Tag Archives: teacher unions

Rouge Forum Update: Valentine Smackeroo Edition

They Say Get Back! We Say Fight Back!

Strike, Educate, Agitate, Occupy on March 4th to Transform Public Education. Defend Education from the Ruling Classes!

On the Little Rouge School Front:

Call For Proposals–Rouge Forum Conference August 2-5, 2010

Detroit Federation of Teachers Uses Cops Vs Members: The DFT leadership had police greeting members coming to the February 11 meeting where rank and file dissidents hoped to present, again, a petition to remove DFT president Keith Johnson who, in December, foisted the worst teacher contract in US history on Detroit School workers. Police removed several members from the meeting in handcuffs. Below are quotes from the DFT web page (http://mi.aft.org/dft231/) demonstrating how the AFT around the country is more and more turning to force in order to whip educators into line. Force alone will never win. Meanwhile, DFT members watch as $250 vanishes from each paycheck, their insurance co-pays go from $5 to $40. In some schools, the testing schedule of preparation and bubbling-in will take up 49 of the next 100 school days. An injury to one just goes before an injury to all. Union bosses are the nearest and most vulnerable of workers’ enemies–harsh measures.

“Cameras NOT ALLOWED at Membership Meeting [2.5.10]

The Feb. 11 General Membership meeting, like all DFT meetings, is a closed and private meeting. No personal video or still cameras will be allowed. No videotaping by cellphone cameras will be allowed. Some members have formally complained to the union that their photo was taken and posted on the internet without their approval. Any person videotaping meetings will be told to cease and desist or will be ejected from the meeting…Any member who continues to disrupt the meeting will be removed by the police.”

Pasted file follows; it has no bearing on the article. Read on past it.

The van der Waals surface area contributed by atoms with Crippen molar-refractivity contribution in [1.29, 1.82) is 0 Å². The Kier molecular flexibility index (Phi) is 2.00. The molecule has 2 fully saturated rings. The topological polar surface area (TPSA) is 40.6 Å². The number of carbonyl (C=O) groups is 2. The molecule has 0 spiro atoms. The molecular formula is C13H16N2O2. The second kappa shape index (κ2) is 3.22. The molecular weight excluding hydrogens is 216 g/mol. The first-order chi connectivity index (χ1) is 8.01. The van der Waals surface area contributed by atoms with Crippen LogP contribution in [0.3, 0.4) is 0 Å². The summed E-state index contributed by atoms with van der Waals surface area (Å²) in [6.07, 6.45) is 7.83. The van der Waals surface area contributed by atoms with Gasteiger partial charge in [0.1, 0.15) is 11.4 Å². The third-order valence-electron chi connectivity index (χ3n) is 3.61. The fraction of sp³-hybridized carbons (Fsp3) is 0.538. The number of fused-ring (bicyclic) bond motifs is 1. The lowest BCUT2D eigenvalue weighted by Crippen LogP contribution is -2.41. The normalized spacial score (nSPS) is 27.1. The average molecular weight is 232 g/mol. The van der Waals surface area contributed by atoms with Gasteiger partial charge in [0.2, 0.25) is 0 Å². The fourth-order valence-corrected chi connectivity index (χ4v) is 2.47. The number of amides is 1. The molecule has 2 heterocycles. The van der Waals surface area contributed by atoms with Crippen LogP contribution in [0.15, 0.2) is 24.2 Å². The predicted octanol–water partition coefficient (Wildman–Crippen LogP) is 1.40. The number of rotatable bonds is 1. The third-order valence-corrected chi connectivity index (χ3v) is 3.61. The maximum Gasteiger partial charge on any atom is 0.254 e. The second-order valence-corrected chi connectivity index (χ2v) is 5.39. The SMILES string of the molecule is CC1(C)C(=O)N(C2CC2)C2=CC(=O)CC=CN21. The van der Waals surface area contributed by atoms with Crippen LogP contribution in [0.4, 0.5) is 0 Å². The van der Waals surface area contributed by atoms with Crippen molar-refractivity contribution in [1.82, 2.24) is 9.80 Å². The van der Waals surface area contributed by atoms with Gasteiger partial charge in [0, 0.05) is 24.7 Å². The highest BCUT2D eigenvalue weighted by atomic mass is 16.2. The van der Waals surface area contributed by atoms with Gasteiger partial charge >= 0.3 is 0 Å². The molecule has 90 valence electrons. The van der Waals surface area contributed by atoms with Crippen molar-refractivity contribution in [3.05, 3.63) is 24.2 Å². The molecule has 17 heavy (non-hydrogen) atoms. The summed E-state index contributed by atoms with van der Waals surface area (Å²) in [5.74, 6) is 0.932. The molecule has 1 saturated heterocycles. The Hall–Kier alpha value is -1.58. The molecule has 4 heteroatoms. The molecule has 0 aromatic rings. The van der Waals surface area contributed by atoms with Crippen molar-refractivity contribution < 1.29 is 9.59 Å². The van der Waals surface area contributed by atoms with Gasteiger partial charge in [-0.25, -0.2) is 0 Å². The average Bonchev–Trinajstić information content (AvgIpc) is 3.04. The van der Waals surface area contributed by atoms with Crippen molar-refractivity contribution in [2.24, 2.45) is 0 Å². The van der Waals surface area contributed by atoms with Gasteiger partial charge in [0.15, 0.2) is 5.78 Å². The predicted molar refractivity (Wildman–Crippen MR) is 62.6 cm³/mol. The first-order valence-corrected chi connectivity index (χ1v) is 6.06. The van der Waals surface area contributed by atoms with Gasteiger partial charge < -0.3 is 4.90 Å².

Walmart Takes Over Four Detroit Schools: “Students will get 11 weeks of job-readiness training during the school day and 10 high school credits for the class and work experience. Sean Vann, principal at Douglass, said 30 students at that school will get jobs at Walmart. He said the program will allow students an opportunity to earn money and to be exposed to people from different cultures – since all of the stores are in the suburbs.”

Remember when the Detroit Federation of Teachers Dealt Out the Worst Teacher Contract in US History When Last December, Promising Concessions Would Save Jobs? Looky Here: “the scheduled layoff of Marc W. Haas, Orchestra Conductor and Music teacher at Detroit’s Cass Technical High School:“More than 25 music and art teachers are threatened with Feb. 28 or March 7, 2010 layoffs. In my view, the arts programs in Detroit are one of the things that have been working for decades within the Detroit Public School system despite its troubles in other areas. Losing arts teachers and programs would only serve to put Detroit’s youth in further peril.“Quite simply, I believe the arts matter. The arts provide access to success in all areas. Our nation’s arts programs not only produce talented and successful artists, but also talented and successful surgeons, lawyers, scientists, politicians, business executives, etc….leaders period. Let us not lose what has proven to contribute to greatness time and time again.”

Michigan Leads the Way (Backwards) in Call For National Standards: “Schmidt said he believes Michigan is heading in the right direction by being part of the process of developing common national standards. If more students fail the MEAP as a result, Schmidt said, that will put pressure on teachers to produce better results.In addition, Flanagan said, recent legislation that will make student growth a significant part of teacher evaluations also may spur teachers to ensure the standards are being taught. If too many kids fail, a teacher is likely to be downgraded in his evaluation. The idea is to remove ineffective teachers.”